In Great Waters

In Great Waters by Kit Whitfield Read Free Book Online Page B

Book: In Great Waters by Kit Whitfield Read Free Book Online
Authors: Kit Whitfield
but it was still puzzling. Allard had moved it to and fro, but when Henry turned it over in his hands, something tugged at his memory. He lay down on the floor and held the model above his head. There it was, a sight only seen from fathoms below: a dark fin-shape that meant a strong hand on his wrist, the sight of the tribe swimming up to greet it while he remained below, chastened and guarded by his mother.
    “Ship,” Henry said. “What do ship?”
    “Ships are how people travel the seas, Henry. How landsmen go across the water.”
    Henry frowned; it was difficult to see why they didn’t swim, butalready he was learning that landsmen had a passion for
things
, for fabrics and chairs and doors and windows, that they stayed to guard these things and tied your hands if you damaged them. Now it seemed that they wanted a thing if they were to go through the water as well. It was no clearer than before why these ships had been forbidden him. He frowned again, and asked Allard for some fish to cover his disappointment.
    The people of the sea came to Venice, Allard said. The Venetians were bewitched by these strange newcomers, by the sound of the voices that rang out across the canals. Pale faces flashed through the brown water, dark tails churned foam from the depths, and the deepsmen’s song echoed off the clean, damp walls. For a while, all the music of Venice was composed around it, flutes trying to imitate the sonorous groans that the deepsmen called across the waters. Then the Venetians sent people out, ambassadors, in flat-bottomed boats, flutes playing this new sound.
    Hearing the weighty notes called across the canals, the deepsmen united in groups of three and five, strongest at the head, in the phalanx formation that was to become familiar over the years. They swam out to greet the ambassadors, and as the flautists strove to imitate the sounds they made, powerful hands reached out and overturned the boats.
    Allard explained this with sign language, with words, with sounds and grimaces and gestures. Explaining music took a while, and Henry responded poorly to Allard’s awkward attempts to play a flute; singing he understood, but the flute was just sounds without meaning. Just occasionally Allard managed to pipe out a note that sounded a little like a word—the echo of one, blurred and imprecise—which attracted Henry’s attention a little more, but either Allard’s musicianship or the boy’s willingness was too faulty to make much headway. This was all difficult for him to explain, but Allard took a great interest in Henry’s wavering enthusiasm for the flute, scratching note after note before carrying on with his explanation. Henry learned how the deepsmen had challenged the flautists, toppling them into the water to fight. Landsmen fare ill in underwater battles, and the deepsmenfought by their own traditions. Water cushions the blow of a striking tail a little, but the great muscles and flexing joints of a sea man’s tail are always better able to clash and wrestle than the fragile limbs of an unseated musician. Several of Venice’s most promising composers suffered broken legs before the boating attempts were abandoned.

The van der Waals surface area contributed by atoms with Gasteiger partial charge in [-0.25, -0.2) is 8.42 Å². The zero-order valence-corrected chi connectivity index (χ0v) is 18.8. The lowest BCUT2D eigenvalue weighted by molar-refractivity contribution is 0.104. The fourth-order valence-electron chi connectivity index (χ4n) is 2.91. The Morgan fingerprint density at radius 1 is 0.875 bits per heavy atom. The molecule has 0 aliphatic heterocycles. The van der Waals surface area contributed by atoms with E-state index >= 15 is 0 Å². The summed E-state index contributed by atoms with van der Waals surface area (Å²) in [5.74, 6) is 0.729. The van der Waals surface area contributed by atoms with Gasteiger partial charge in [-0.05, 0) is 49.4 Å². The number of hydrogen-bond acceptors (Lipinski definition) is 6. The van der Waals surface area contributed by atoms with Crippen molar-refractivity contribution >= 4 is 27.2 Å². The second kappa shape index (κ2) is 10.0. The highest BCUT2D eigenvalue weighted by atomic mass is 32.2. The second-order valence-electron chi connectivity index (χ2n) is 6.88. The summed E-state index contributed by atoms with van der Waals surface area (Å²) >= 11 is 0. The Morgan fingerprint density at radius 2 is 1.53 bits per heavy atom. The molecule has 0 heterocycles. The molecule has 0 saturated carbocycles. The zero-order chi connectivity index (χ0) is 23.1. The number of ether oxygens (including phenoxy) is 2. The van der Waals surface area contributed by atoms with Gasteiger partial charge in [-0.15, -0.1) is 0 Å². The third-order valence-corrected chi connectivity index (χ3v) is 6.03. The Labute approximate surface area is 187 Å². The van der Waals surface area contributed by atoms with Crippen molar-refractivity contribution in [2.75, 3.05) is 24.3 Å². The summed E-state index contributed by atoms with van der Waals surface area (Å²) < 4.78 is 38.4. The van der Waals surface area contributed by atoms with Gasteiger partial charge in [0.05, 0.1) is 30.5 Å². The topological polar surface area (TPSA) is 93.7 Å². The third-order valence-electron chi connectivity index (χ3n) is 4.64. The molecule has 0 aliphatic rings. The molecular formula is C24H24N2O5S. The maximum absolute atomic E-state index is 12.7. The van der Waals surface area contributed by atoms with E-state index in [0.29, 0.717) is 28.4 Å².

Unfortunately for the city, once the musicians had been subdued, the deepsmen took to refusing entry to the canals where such ambushes had taken place. They swam up and down, rolling over in the water, wide-eyed and thoughtful, tolling out a sweet-voiced chant very similar to the tunes the well-meaning ambassadors had relayed to them. The translation was becoming increasingly obvious to the philosophers of the city:
Ours
.
    Venice, independent and strong, found itself with enemies on its banks. The sea people attacked boats, pulled down bridges, until it was all but impossible to travel. Attempts were made to block the canals: the deepsmen broke the dams. Arrows were fired into the water and some casualties followed, but it was hard to take aim on a quarry that could disappear into the

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